Three months after Indonesia's Sulawesi earthquake, needs remain huge
Jakarta, Indonesia. 28 December 2018 - Three months after the island of Sulawesi was rocked by a huge earthquake and tsunami, many people remain without adequate shelter and access to clean water, says aid agency CARE.
Women and girls are exposed to risk due to their increased workload and caring responsibilities and are facing increased threats of domestic violence, sexual harassment, abuse and exploitation.
Despite Government and aid agencies' best efforts to reach all those affected, there remain many gaps and continued support is needed to help the victims of the earthquake and tsunami that struck Sulawesi, Indonesia on 28 September.
The weekend's tsunami in the Sunda Straits has brought further devastation to the country.
Around 2,100 lives were lost and nearly 70,000 homes severely damaged by the Sulawesi tsunami and earthquake.
More than 130,000 people are still living in temporary shelters and thousands have had their livelihoods and source of income wiped out.
Helen Vanwel, Country Director of CARE in Indonesia, said:
Now that people know their loved ones are safe from immediate danger they are worried about how they will continue to keep them safe in the future, without homes or incomes.
In the past three months, CARE has delivered life-saving aid, through local partners, to nearly 20,000 people including shelter, kitchen, and hygiene kits which consist of tarpaulins, mattress, sanitary napkins for women and girls, cooking ware, and hygiene kits.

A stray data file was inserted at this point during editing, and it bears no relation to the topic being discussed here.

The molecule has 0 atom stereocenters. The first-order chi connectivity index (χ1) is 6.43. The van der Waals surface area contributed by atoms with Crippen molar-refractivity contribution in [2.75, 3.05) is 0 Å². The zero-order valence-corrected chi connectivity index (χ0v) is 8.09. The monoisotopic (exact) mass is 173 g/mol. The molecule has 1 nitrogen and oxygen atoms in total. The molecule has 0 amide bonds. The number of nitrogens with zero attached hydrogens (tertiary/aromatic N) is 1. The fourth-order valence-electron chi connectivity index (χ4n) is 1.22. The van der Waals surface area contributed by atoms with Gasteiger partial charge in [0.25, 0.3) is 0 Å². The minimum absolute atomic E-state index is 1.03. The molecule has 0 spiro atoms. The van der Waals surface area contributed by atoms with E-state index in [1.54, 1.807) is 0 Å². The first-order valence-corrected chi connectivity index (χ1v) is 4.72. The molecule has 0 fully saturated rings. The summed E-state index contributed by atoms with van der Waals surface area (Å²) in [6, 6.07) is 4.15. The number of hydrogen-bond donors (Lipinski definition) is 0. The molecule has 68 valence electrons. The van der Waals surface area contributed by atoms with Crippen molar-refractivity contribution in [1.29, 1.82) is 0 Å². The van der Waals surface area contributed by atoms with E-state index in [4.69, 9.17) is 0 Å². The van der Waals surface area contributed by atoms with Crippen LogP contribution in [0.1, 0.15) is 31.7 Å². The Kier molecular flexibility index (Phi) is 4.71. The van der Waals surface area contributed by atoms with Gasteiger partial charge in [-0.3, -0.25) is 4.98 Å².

As the people of Sulawesi adapt to the “new normal” of post-tsunami life, their needs are changing.
Mothers have told us how the loss of livelihoods means money is tight, leading to increased tensions at home and many women heads of households have also lost all their assets and savings and are unable to rebuild their homes.
According to Fira, a local volunteer in one of the temporary encampments:
Women and girls live here without privacy. They live in a small tent which often they share with other family members. From what we see here, it seems that older married women are prone to domestic violence, while the young girls are facing the threat of sexual harassment and trafficking.
CARE is continuing to provide immediate aid relief to survivors of the disaster and will also begin with longer term assistance to help people rebuild their lives.
Through cash assistance, CARE will help provide immediate access to employment to replace the lost-income as a result of the tsunami destruction and help people provide for their families for the next six months and beyond.
CARE aims to raise USD 10 million for recovery and rehabilitation programs on the island over the next four years.
Local capacity to deal with natural disasters and early warning systems also need to be developed, to help people adapt and recover in the face of natural disaster.
In other parts of Indonesia disaster-prone areas, CARE trains local communities on preparedness should disaster strike and how to mitigate disaster risks.
It leads the Partners for Resilience (PfR), an alliance of five organizations working to strengthen community resilience in facing natural as well as climate-change related disasters.
The Government of Indonesia has done much to help improve disaster preparedness in the last few years and CARE will continue to support it at both local and national level with its development agenda and disaster work. The road to recovery is a long one, and we are only at the start of it.
Founded in 1945, CARE is a leading humanitarian organisation fighting poverty and providing assistance in emergencies. Our emergency responses focus on the needs of the most vulnerable populations, particularly women and girls. CARE works in 93 countries, supporting 950 poverty-fighting development and humanitarian aid projects, reaching more than 62 million people directly (as per fundraising year 2017).
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